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MD of Willow Creek begins major overhaul of its land development rules

The municipal development plan for the MD of Willow Creek is undergoing discussions that could result in major changes in the rules that guide land development.
Issues under discussion at the regular council meeting Dec. 14 included changing the size limit allowed for a small subdivision cut out of a quarter section, presently five acres without a waiver, to something more flexible.
Options include instead of one size, five acres, adopting a size range from three to 10 acres.
Discussions also included allowing a second small subdivision from a quarter.
Also discussed was whether the municipal district should change its definition of a fragmented parcel.
“This is all subject to public hearings and a very formal process,” MD of Willow Creek chief administrative officer Cynthia Vizzutti said.
Mike Burla, senior planner with the Oldman River Regional Services Commission, said, “The MD of Willow Creek has one of the most restrictive subdivision policies in southern Alberta.”
Burla is a regular planning advisor to the municipal district and several other municipalities in southern Alberta, from his office in Lethbridge.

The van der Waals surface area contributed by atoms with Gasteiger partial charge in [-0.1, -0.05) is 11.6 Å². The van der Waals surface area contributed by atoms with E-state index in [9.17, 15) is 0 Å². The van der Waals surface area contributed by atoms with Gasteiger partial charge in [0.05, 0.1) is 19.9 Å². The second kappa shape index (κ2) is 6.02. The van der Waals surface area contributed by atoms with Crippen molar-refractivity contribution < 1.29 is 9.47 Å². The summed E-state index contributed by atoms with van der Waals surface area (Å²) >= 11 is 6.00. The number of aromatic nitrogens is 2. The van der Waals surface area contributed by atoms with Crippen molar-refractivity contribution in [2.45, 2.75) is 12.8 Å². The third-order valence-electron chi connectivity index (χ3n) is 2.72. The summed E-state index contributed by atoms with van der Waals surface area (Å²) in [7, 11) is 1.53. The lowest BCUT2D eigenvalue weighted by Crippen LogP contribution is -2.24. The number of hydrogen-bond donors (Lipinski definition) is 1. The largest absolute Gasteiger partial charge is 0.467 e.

“You farm the land then when you get older, if you want to stay on the farm, five acres may be all you want to live on,” Burla added “You turn over the rest of the farm or sell it.”
But there have been so many waiver requests to that five-acre minimum, where applicants want more land, not just five acres, that the rules may require a change for changing times, councillors were told.
“A hard and fast number has worked in most of the applications we have seen in the last 10 or 12 years,” Burla said.
Under the MD of Willow Creek’s present policy, once a quarter section is split into 155 acres and five acres as the subdivision cut out, the issue ends there.
Burla said it means if a person with five acres out wants to do something more with their land to increase their income, that is difficult to do under present regulations.
“At one time it was automatic, you had to approve the first parcel out,” said Burla, adding that first parcel out was considered to be a “universal right.”
Burla said the province had at one time set a subdivision size limit of that first parcel out of 10 acres, but responded to concerns about preserving agricultural land. The size limit was then reduced to three acres.
Since that time individual rural municipalities draft policies on their own to deal with first parcels out.
The province was the subdivision authority prior to the 1970s, when a regional planning commission was developed. In 1995 that was changed and rural municipalities were required to draft their own subdivision policies.
“That is why, depending on the municipality, these allowable parcel sizes are all over the place,” Burla said.
“If a guy has his five acres out and then wants to put in a feed mill he has to look at a whole different quarter section to do that. His quarter has effectively been sterilized due to his subdivision.”